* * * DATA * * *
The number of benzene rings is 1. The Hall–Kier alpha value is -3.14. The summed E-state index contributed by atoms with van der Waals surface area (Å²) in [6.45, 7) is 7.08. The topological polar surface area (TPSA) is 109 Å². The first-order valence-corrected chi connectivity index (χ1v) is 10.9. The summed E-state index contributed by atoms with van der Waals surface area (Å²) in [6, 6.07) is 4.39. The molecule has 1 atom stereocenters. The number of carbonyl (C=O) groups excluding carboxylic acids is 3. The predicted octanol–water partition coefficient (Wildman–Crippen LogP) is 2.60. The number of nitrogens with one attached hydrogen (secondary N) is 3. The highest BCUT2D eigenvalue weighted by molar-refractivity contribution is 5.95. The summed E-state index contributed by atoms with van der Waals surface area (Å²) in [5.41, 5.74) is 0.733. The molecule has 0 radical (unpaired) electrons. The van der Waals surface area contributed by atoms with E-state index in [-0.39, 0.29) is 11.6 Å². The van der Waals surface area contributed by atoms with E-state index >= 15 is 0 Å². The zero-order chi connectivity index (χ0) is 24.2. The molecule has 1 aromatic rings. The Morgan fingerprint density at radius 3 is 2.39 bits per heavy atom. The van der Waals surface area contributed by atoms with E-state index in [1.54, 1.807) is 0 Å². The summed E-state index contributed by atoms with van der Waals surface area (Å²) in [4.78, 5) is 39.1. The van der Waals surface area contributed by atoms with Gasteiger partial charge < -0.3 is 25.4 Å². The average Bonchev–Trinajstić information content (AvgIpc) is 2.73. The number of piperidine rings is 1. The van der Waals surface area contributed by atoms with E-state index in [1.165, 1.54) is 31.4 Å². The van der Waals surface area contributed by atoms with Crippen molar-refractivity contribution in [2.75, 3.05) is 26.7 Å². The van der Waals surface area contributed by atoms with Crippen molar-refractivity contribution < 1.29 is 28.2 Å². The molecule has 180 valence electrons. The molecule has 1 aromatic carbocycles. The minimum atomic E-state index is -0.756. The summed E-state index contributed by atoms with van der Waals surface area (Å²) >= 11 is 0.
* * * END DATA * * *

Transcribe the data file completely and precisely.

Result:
The number of benzene rings is 1. The Hall–Kier alpha value is -3.14. The summed E-state index contributed by atoms with van der Waals surface area (Å²) in [6.45, 7) is 7.08. The topological polar surface area (TPSA) is 109 Å². The first-order valence-corrected chi connectivity index (χ1v) is 10.9. The summed E-state index contributed by atoms with van der Waals surface area (Å²) in [6, 6.07) is 4.39. The molecule has 1 atom stereocenters. The number of carbonyl (C=O) groups excluding carboxylic acids is 3. The predicted octanol–water partition coefficient (Wildman–Crippen LogP) is 2.60. The number of nitrogens with one attached hydrogen (secondary N) is 3. The highest BCUT2D eigenvalue weighted by molar-refractivity contribution is 5.95. The summed E-state index contributed by atoms with van der Waals surface area (Å²) in [5.41, 5.74) is 0.733. The molecule has 0 radical (unpaired) electrons. The van der Waals surface area contributed by atoms with E-state index in [-0.39, 0.29) is 11.6 Å². The van der Waals surface area contributed by atoms with E-state index >= 15 is 0 Å². The zero-order chi connectivity index (χ0) is 24.2. The molecule has 1 aromatic rings. The Morgan fingerprint density at radius 3 is 2.39 bits per heavy atom. The van der Waals surface area contributed by atoms with E-state index in [1.54, 1.807) is 0 Å². The summed E-state index contributed by atoms with van der Waals surface area (Å²) in [4.78, 5) is 39.1. The van der Waals surface area contributed by atoms with Gasteiger partial charge < -0.3 is 25.4 Å². The average Bonchev–Trinajstić information content (AvgIpc) is 2.73. The number of piperidine rings is 1. The van der Waals surface area contributed by atoms with E-state index in [1.165, 1.54) is 31.4 Å². The van der Waals surface area contributed by atoms with Crippen molar-refractivity contribution in [2.75, 3.05) is 26.7 Å². The van der Waals surface area contributed by atoms with Crippen molar-refractivity contribution < 1.29 is 28.2 Å². The molecule has 180 valence electrons. The molecule has 1 aromatic carbocycles. The minimum atomic E-state index is -0.756. The summed E-state index contributed by atoms with van der Waals surface area (Å²) >= 11 is 0.